A selection of starters, mains and desserts from the restaurant menu is available 24 hours a day.
The hotel is an hour’s drive from Toulon airport (www.toulon-hyeres.aeroport.fr), and 90 minutes from Nice (www.nice.aeroport.fr).
The nearest station is at St Raphäel, an hour’s drive away. For theTGV, get off at Les Arcs and take the shuttle service to St Tropez.
Getting to La Réserve by car can be a challenge: the traffic can be the stuff of nightmares on the N98 towards St Tropez. Take the motorail from Calais (see the motorail page on www.seat61.com) to Avignon or Nice and carry on from there. There’s free parking at the hotel.
Worth getting out of bed for
It’s easy to forget about the outside world in the spoil-yourself spa and pools of La Réserve but the shops and beaches of St Tropez are worth a trip (although the traffic and crowds during summer might make you think twice). When you're ready for a gentle retox, take the free shuttle to the hotel's pretty Pampelonne beach club: La Réserve à la Plage's Philippe Starck design personifies barefoot glamour. By day, there are sunny, Mediterranean sharing dishes paired with the requisite crisp glasses of rosé; in the evenings, you'll find Riviera glamour, live music and champagne. For a more off-the-beaten-track excursion, visit the lighthouse at Cap Camarat, just a few minutes’ drive away: it’s the second largest in France and on a clear day you can see Corsica from the top. Afterwards, quench your thirst and give your taste buds a treat with a visit to a local cave to sample wine from the region: Château de Pampelonne (+33 (0)4 94 56 32 04) and Château Minuty (+33 (0)4 94 56 12 09), both in Gassin, 13km away, produce excellent rosé.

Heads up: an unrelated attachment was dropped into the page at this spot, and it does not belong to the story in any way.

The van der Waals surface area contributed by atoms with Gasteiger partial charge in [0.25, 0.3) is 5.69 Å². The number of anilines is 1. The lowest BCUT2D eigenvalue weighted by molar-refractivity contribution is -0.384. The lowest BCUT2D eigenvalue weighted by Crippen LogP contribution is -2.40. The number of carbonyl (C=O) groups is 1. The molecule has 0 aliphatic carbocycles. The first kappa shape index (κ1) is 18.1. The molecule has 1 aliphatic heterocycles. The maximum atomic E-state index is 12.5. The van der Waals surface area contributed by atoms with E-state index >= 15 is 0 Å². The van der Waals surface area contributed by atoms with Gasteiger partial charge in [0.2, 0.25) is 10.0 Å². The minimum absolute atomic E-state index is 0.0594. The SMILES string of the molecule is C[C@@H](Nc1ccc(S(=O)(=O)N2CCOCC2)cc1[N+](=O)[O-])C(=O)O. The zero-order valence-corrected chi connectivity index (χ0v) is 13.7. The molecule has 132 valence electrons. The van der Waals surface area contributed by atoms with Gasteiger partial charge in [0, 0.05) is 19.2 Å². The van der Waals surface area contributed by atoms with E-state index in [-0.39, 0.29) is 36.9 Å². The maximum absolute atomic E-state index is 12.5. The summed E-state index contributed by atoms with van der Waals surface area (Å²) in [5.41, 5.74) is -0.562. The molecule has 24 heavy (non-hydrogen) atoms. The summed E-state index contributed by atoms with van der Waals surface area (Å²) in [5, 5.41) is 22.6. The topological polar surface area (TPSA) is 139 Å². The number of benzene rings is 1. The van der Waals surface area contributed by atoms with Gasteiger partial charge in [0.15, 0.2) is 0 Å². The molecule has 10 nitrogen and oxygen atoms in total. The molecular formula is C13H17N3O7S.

Drive (or take the free hotel shuttle bus), to Pampelonne beach seven kilometres away for the area's most acclaimed eateries. Chez Camille (+33 (0)4 98 12 68 98), dishes up fantastic bouillabaisse.
People-watch (Gucci-spot) in the velour-furnished intimacy of Café de Paris, overlooking the St Tropez port (+33 (0)4 94 97 00 56), or escape from the crowds in Octave Café, in Place de la Garonne (+33 (0)4 94 97 22 56), a low-key piano bar that channels Fifties film-star fabulousness.
La Réserve in Ramatuelle, over the cusp weekend of September/October. Good. The St Tropez peninsula will be awash with the party crowd from Les Voiles de St Tropez for the season’s last laugh. Very good. Glitch in the works: Météo-France forecasts BIG rain. Bad. Then again, and to paraphrase Woody Allen: ‘Boy-meets-girl in the sunshine – could be platonic. Boy-meets-girl in the rain – could be serious.’
Luckily for Mr and Mrs Smith, Météo-France’s Monsieur Poisson had got it wrong. But the Franco-Swiss owners of La Réserve have got it right, very right, creating a remarkable, modern-aesthetic hotel of 23 rooms and 11 villas in a private domain of 14 acres.
If you thought the Swiss only made cuckoo clocks and played cache-cache with money, you’d be off the mark. They also possess an incomparable eye for a site: we get jaw-stretching views of a wine-dark Mediterranean, parasol pines and olive trees of near-Biblical age. This isn’t hyperbole – the setting of La Réserve is spectacular.